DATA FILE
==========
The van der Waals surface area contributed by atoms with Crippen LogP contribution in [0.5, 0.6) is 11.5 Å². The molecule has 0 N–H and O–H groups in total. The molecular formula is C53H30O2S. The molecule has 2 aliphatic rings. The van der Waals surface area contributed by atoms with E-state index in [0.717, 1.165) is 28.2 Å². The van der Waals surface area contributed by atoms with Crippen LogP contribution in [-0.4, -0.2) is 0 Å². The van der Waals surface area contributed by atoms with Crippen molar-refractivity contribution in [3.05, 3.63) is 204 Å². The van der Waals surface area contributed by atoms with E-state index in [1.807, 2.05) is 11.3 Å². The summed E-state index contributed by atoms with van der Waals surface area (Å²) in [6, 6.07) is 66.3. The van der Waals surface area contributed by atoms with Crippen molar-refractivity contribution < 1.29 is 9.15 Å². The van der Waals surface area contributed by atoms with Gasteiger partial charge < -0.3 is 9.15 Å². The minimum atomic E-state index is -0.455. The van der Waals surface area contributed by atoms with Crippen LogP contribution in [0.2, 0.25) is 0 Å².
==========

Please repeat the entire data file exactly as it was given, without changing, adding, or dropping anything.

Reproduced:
The van der Waals surface area contributed by atoms with Crippen LogP contribution in [0.5, 0.6) is 11.5 Å². The molecule has 0 N–H and O–H groups in total. The molecular formula is C53H30O2S. The molecule has 2 aliphatic rings. The van der Waals surface area contributed by atoms with E-state index in [0.717, 1.165) is 28.2 Å². The van der Waals surface area contributed by atoms with Crippen LogP contribution in [-0.4, -0.2) is 0 Å². The van der Waals surface area contributed by atoms with Crippen molar-refractivity contribution in [3.05, 3.63) is 204 Å². The van der Waals surface area contributed by atoms with E-state index in [1.807, 2.05) is 11.3 Å². The summed E-state index contributed by atoms with van der Waals surface area (Å²) in [6, 6.07) is 66.3. The van der Waals surface area contributed by atoms with Crippen molar-refractivity contribution < 1.29 is 9.15 Å². The van der Waals surface area contributed by atoms with Gasteiger partial charge < -0.3 is 9.15 Å². The minimum atomic E-state index is -0.455. The van der Waals surface area contributed by atoms with Crippen LogP contribution in [0.2, 0.25) is 0 Å².